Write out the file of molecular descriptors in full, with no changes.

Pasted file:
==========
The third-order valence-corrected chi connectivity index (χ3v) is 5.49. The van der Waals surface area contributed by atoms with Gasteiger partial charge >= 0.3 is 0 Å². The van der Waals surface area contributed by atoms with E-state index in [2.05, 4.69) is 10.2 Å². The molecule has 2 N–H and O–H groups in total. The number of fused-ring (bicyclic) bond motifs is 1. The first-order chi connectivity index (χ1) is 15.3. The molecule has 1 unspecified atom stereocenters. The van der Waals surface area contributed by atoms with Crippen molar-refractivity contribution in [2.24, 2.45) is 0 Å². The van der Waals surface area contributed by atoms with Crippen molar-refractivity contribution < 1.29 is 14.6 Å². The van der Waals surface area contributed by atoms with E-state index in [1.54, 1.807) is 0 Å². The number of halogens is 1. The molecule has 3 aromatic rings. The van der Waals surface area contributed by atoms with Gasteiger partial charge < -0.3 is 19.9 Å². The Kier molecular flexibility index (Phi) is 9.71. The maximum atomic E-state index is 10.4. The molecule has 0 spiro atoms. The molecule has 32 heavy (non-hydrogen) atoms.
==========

The third-order valence-corrected chi connectivity index (χ3v) is 5.49. The van der Waals surface area contributed by atoms with Gasteiger partial charge >= 0.3 is 0 Å². The van der Waals surface area contributed by atoms with E-state index in [2.05, 4.69) is 10.2 Å². The molecule has 2 N–H and O–H groups in total. The number of fused-ring (bicyclic) bond motifs is 1. The first-order chi connectivity index (χ1) is 15.3. The molecule has 1 unspecified atom stereocenters. The van der Waals surface area contributed by atoms with Crippen molar-refractivity contribution in [2.24, 2.45) is 0 Å². The van der Waals surface area contributed by atoms with Crippen molar-refractivity contribution < 1.29 is 14.6 Å². The van der Waals surface area contributed by atoms with E-state index in [1.54, 1.807) is 0 Å². The number of halogens is 1. The molecule has 3 aromatic rings. The van der Waals surface area contributed by atoms with Gasteiger partial charge < -0.3 is 19.9 Å². The Kier molecular flexibility index (Phi) is 9.71. The maximum atomic E-state index is 10.4. The molecule has 0 spiro atoms. The molecule has 32 heavy (non-hydrogen) atoms.